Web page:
Tuesday, May 31, 2011

Though in some respects I wish I'd posted this in advance of or on Memorial Day, ultimately it doesn't matter because any of the overseas American cemeteries -- overseen by the American Battle Monuments Commission -- may be visited at nearly any time during the year (it's just that on Memorial Day, there are official programs held at each cemetery). I think it's safe to assume that just about everyone knows about the ABMC cemeteries in Normandy and Somme, France, as well as Flanders Field in Belgium and in Manila, Philippines; but I suspect not many visitors to Italy know about the Florence American Cemetery, where 4,402 American men and women killed in World War II are buried.

Visiting the Cemetery has been on my (too-long) list of things I want to see in and around Florence for quite some time, but I haven't yet visited this site, which is on the west side of the Greve river and by all accounts is lovely and moving. The memorial covers 70 acres and is only about 7 1/2 miles south of Florence (according to the ABMC website, there is even a SITA bus stop on Via Cassia just outside the cemetery gate). It's open from 9 to 5 and there is always a staff member there to answer questions and escort relatives to particular grave sites.

The military dead in Florence represent 39% of the U. S. Fifth Army burials originally made between Rome and the Alps; most died in the fighting that occurred after the capture of Rome in June 1944, and included in this number are those who died in the heavy fighting in the Apennine mountain range just before the war's end [as I note in my book, an outstanding read about this time is Love and War in the Apennines by Eric Newby (Picador, 1983), a captured officer of the British Army who served time as a POW at Fontanellato in the Po Valley near Parma. After many years he decided to write the book because he felt that "comparatively little had been written about the ordinary Italian people who helped prisoners of war at great personal risk and without thought of personal gain, purely out of kindness of heart."]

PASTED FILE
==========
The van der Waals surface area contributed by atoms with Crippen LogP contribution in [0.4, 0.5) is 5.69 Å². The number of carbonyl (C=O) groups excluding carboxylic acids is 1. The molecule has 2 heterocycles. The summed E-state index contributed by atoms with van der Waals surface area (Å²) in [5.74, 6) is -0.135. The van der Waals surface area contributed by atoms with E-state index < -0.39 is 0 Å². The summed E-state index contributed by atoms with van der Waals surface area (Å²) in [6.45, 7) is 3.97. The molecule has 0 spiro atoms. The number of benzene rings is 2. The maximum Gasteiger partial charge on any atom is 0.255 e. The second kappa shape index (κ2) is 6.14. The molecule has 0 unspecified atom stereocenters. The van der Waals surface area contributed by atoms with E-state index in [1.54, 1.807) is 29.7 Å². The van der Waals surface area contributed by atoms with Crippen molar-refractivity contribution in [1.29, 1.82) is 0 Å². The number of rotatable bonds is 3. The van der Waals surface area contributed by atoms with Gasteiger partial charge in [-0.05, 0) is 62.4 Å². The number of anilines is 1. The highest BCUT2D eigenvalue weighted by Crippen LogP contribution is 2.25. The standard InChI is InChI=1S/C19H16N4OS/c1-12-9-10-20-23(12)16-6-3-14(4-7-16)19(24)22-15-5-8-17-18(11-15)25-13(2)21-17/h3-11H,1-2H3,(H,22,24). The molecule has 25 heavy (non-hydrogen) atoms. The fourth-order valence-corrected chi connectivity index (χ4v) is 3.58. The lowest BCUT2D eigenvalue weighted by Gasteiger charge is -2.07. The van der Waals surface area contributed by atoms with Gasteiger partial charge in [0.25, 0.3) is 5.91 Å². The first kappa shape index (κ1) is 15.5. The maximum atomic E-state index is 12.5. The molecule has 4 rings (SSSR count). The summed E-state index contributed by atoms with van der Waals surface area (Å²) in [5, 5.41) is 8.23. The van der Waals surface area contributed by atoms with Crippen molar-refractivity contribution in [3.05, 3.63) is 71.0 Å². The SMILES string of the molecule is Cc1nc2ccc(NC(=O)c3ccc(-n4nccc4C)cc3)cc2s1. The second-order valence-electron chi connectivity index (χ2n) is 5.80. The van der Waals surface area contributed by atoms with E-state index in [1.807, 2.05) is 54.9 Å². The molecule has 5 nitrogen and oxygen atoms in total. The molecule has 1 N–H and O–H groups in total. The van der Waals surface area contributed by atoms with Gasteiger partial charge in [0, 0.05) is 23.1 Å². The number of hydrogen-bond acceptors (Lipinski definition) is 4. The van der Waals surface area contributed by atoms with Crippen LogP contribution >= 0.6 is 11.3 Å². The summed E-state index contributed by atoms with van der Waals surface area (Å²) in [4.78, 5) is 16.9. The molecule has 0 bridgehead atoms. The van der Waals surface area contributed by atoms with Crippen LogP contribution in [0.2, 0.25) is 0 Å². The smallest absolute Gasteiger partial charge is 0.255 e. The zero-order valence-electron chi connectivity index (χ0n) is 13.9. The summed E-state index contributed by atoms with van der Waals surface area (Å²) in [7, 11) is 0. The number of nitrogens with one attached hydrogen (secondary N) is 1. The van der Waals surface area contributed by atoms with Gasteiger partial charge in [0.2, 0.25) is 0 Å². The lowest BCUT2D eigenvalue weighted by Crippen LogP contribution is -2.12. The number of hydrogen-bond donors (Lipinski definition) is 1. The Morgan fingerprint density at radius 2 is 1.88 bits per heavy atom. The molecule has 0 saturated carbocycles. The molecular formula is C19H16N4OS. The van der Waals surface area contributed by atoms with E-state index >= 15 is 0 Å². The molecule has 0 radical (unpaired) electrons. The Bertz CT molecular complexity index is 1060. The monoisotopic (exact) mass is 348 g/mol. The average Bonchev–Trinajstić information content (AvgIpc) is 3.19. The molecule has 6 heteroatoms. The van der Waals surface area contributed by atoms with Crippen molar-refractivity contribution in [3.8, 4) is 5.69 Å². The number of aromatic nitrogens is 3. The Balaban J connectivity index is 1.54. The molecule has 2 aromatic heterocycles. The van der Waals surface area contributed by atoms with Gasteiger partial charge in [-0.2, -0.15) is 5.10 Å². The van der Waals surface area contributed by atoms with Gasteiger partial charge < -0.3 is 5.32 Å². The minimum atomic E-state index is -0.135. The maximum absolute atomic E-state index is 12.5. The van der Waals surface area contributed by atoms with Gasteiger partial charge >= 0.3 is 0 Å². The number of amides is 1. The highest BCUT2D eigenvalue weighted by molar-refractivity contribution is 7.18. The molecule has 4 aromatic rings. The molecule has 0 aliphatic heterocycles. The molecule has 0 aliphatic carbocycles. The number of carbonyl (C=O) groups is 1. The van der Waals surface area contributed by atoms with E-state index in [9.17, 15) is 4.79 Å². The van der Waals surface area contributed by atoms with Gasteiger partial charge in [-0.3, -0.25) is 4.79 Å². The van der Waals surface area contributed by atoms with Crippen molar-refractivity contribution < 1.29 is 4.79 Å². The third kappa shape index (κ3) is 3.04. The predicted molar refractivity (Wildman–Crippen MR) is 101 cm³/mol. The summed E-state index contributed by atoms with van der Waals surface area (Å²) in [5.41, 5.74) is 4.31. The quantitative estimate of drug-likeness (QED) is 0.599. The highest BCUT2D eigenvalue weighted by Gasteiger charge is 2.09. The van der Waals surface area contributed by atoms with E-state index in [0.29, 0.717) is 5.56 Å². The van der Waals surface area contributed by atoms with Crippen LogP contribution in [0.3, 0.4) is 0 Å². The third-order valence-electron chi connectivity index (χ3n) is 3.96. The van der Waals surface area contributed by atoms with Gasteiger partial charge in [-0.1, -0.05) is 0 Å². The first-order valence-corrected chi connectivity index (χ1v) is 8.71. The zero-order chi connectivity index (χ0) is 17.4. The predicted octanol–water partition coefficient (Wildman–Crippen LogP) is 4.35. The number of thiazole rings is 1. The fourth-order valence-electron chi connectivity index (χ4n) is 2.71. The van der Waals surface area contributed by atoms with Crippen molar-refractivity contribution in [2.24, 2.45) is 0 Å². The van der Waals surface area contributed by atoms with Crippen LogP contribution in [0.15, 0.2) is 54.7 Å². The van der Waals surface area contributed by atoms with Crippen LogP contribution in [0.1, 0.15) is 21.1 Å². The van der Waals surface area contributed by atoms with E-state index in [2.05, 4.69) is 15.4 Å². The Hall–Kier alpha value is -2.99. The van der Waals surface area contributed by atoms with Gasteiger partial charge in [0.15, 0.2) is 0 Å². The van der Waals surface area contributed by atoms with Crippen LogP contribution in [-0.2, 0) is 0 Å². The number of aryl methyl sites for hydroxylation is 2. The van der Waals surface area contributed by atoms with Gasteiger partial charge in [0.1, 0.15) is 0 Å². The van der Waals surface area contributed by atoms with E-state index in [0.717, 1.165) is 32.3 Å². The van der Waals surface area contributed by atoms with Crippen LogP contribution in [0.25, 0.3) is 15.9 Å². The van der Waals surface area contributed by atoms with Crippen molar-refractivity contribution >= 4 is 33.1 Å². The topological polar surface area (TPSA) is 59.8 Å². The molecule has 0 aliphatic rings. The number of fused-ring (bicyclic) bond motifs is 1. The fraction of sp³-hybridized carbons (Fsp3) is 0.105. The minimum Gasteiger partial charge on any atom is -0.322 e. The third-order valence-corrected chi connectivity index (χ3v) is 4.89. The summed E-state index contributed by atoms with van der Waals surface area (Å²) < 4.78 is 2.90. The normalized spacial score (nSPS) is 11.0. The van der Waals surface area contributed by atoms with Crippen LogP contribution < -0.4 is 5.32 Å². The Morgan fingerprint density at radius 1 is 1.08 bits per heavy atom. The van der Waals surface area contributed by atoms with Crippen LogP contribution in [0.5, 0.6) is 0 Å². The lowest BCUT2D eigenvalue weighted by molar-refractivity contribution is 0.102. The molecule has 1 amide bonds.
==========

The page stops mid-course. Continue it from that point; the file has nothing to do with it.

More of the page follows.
The ABMC was established in 1923 by Congress and General of the Armies John J. Pershing served as chairman until his death in 1948, when he was succeeded by General George C. Marshall. In addition to the cemetery in Florence, the Commission maintains 23 others on foreign soil, in Europe, North Africa, Latin America, and the Philippines. Currently there are 124,909 American war dead interred in these cemeteries, 30,921 from World War I, 93,238 from World War II, and 750 from the Mexican War.

A Florence American Cemetery booklet may be downloaded with or without pictures from the ABMC website, http://www.abmc.gov/, and there is also a narrated video tour of the cemetery's landscaped grounds, architecture, and works of art. The website also includes details on all the other overseas cemeteries; no new overseas cemeteries have been established since the end of World War II.

A writer for The Philadelphia Inquirer, Jim Winnerman, related in a piece that appeared on Sunday, May 29th that after his visit to the Florence American Cemetery, the 44-year-old guide of his tour group said, "Many of your countrymen died so I could live in freedom. Thank you."

Today, one day after Memorial Day, I offer my own sincere thanks to all of the brave men and women who served and are serving.

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